Red Spinel

Red Spinel has a long history… Of making ruby famous. Until mid 19th century all red spinels were thought to be rubies and many were found among Royal Jewels.

Examples include such great stones as “Black Prince’s Ruby”– 170 carat gem, that was a part of the English history since the 14th century. It was worn by Henry V during his campaign in France and is currently mounted in the Imperial State Crown.

“Timur Ruby” a 361 carat red spinel, named after its first recorded owner. It was presented to Queen Victoria in 1851. It is mounted in a necklace as a part of Crown Jewels of the United Kingdom.

Great red spinel, mounted on top of the Great Imperial Crown of Russia, weighing 398.72 carats. It was brought to Russia by Nicholas Spafary, Russian envoy to China from 1675 to 1678.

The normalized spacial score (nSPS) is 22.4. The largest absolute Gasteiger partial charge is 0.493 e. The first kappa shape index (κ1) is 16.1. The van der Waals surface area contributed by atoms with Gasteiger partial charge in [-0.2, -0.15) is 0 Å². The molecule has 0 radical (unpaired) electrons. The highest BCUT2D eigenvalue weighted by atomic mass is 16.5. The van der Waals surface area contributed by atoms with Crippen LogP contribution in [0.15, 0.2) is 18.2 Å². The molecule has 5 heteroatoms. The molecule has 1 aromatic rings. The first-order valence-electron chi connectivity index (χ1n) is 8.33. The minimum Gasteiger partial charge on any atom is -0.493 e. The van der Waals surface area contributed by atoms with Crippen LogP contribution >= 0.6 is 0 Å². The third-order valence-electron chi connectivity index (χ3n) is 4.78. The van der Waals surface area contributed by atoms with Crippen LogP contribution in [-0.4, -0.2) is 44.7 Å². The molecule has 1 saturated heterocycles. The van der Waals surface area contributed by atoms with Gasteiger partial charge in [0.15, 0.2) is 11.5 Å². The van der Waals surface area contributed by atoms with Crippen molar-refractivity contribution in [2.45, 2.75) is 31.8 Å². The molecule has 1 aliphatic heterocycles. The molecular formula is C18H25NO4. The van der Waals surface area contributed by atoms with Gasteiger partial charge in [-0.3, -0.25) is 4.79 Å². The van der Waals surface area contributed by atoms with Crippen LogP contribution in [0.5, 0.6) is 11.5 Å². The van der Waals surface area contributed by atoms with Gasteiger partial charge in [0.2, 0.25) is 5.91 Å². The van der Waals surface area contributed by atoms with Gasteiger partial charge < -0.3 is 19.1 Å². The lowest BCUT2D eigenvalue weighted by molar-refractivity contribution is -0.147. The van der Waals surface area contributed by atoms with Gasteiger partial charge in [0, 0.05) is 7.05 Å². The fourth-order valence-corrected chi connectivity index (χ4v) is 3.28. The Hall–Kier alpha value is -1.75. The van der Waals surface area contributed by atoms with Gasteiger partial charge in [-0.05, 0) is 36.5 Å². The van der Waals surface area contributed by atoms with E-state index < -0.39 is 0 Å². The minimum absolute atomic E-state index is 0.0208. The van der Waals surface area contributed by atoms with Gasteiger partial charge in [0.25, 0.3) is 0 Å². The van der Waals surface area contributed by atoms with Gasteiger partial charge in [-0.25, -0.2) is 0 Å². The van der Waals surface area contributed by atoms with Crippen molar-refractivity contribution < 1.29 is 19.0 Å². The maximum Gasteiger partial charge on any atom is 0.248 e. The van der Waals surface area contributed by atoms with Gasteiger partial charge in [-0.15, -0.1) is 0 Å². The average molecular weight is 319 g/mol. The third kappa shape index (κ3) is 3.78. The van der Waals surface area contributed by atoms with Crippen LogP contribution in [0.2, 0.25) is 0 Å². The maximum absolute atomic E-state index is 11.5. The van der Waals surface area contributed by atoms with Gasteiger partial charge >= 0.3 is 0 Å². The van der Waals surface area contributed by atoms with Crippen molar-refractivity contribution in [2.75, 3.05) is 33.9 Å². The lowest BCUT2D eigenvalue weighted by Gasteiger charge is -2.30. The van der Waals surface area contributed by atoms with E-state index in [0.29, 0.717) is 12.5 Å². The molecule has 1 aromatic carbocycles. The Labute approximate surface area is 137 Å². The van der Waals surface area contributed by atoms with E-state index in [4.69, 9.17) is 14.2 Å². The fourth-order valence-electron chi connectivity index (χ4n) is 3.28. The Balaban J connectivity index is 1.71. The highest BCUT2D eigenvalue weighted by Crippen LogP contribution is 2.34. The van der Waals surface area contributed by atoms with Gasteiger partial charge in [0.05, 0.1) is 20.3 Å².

“The Samarian Spinel” at 500 carats is the largest spinel in the world. It was captured by Persian King Nader Shah during his conquest of India and is now a part of the Iranian State Jewels.

The mistake of not recognising Spinel as a separate gemstone is justified as it is coloured by the same chemical element as ruby. It is also often found in the same deposits. This made them hard to tell apart before science of gemmology became mature enough.

Today red spinels are still much cheaper than comparable rubies but the market is catching up and the prices are rising every year.

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